We live in a really composite time, and I’ve embarked on our era. I feel part of it and I say it when I’m inspired by something.”

In front of a poetic yet hard at the same time, Buhagiar chose to take scenery into the poetic area mostly, however did not contradict it and for which he chose the metaphor. The help of the director he placed spectators onto the stage once again, yet this time the motive was a bad relationship between the audience and the Brasov theatre. People are on the stage and on its seats, the stage turned into a background, there are about 900 kites standing for 900 people with wasted dreams and expectations. A paper kite needs to fly, its place is on the sky but not with Godot where they keep on staying and waiting for someone to fly them in the air.
If so far he uses suggestions and symbols in a poetics taken to extremes, for the tree he is unexpectedly explicit: “I’ve dissected nature, X-rayed Godot’s famous tree where a few leaves appear for a moment, which means it’s still alive. I chose to cut leaves, and at some point the sap flows in the tree, green, as through some veins.” Again we can feel the baroque note, although taken into the contemporary. “I’ve left humans with hope coming from this show. Beckett does not leave any hope. The space is captured there, no exit possible. I opened the story, broke it into pieces. One could say: these kites do give hope, maybe somebody comes and flies them up.”

Elisaveta Bam
“This was a terrible challenge of Toca’s since Harms is really weird, he certainly knows what he meant, I cannot but say I didn’t undertand him though tried to. Actually this is where I placed all my obsessions, had the space to do that, because Harms is so mad he lets you to do so.” It’s still a world of objects in which the scenographer clearly assumes the 20s’ aesthetics. Rain is illustrated by the graphic and the rhythm of that time, the composition is really following the same style, deco art is used, futurist views, the semicircle. A lighting effect emerges since the idea was a farcical comedy/ slapstick comedy in line with time. Objects have multiple positions and meanings, and can work out lots of moments with minimum of means. The table turned into a door that opens up to pass and which, covered by a sheet, converts into a circus element where people fall into, disappear, and then show up again. The procedure is by no means descriptive: children are pins, the egg of creation is a symbol of protection; then a window – no coincidence it looks like a musical instrument since it permeates light, the sky comes in, full of outer sounds. “The theme was threatening in this show and I was to bring innocent objects: the rain, umbrellas. As always, the umbrella seemed a refuge, and I imagined since I was little, that if I let myself down it turns into an igloo and if I add a light it turns into a house.”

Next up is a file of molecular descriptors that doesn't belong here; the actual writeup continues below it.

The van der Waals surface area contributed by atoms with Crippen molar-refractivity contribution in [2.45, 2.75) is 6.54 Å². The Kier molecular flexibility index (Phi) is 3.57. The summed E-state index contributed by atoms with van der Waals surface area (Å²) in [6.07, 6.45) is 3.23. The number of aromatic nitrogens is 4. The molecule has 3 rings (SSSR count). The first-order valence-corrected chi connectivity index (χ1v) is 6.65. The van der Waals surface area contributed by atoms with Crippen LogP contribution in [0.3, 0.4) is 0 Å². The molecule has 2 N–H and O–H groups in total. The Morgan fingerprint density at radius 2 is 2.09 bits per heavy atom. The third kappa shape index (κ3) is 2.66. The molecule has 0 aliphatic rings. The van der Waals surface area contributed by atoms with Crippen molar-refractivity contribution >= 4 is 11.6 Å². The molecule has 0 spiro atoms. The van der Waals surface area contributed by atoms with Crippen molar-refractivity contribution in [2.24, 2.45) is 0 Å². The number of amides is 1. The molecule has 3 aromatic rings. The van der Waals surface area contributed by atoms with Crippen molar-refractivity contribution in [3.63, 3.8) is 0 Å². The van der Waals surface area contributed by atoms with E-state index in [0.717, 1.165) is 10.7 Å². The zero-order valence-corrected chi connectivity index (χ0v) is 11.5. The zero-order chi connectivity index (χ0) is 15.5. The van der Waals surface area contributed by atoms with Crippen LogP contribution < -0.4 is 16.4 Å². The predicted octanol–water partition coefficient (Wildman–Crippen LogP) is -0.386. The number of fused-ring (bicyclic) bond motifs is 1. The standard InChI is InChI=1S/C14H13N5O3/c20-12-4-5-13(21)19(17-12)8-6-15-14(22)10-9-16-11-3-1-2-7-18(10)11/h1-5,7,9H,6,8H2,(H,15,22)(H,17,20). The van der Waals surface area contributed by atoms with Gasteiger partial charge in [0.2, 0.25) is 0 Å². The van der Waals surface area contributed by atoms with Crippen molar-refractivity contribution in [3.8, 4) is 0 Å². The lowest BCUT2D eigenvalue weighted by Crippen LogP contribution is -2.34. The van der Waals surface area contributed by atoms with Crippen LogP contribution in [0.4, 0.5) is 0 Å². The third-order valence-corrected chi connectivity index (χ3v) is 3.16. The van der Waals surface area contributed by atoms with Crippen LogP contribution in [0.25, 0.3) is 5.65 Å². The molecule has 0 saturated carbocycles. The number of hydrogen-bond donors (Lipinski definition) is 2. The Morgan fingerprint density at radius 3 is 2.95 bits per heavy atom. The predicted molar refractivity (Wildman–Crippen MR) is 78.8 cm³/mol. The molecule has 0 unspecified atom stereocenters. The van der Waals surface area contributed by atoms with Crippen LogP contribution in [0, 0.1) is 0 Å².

Another invented device is the cannon-eye of the former secret services, a really violent one, for looking can kill, and eyes may be guns. “This eye walked and threw flames and killed her. Nothing else to be done, the mere fact you were watched made you dead. Some violins, scythe-ended ones, reaping light and cutting off light. Nature, fire, water and something that obsesses me for long: a pendulum which is that divine force above us, controlling time and showing the bad things we do. An art deco pendulum, an eyeball to flame up and you have no idea if it protects you or not. While she, the main character, was a target, a living target.”

How Emi thinks
A classical text has a higher difficulty for space as the whole action only takes place in two-three different locations. In this show a man was to appear onto the stage, or better speaking, the spirit of a man, not playing but whom is referred to once in a while, he’s the husband of the main character, a painter, a painter obsessed by her. And then the whole staging space was taken into a living or a large studio where work goes on. She shows up everywhere and all objects have his obsessions. The scenography is based on wheeled easels that make up the staging space and that blow up at some point, they’re pulled into pieces and the scene is empty.
“Given that, relating to the text, she loses the house and needs to move out, and she moves out in this object. It’s a painting to show her nude and that’s dismantled and turns into a cabin, the only thing she takes from the house. I meant to physically show this, Symbolically as well, but mainly physically, then the size. The atmosphere is gloomier and gloomier, the object opens up, the scene breaks out, easels get back and stay there. That leaves what Chaplin had, a beginning, a turning to zero, to origins, as a dry joke. That’s the end. We keep on building our whole life yet we leave alone, we don’t take anything with us.”

Foto: Dragos Lumpan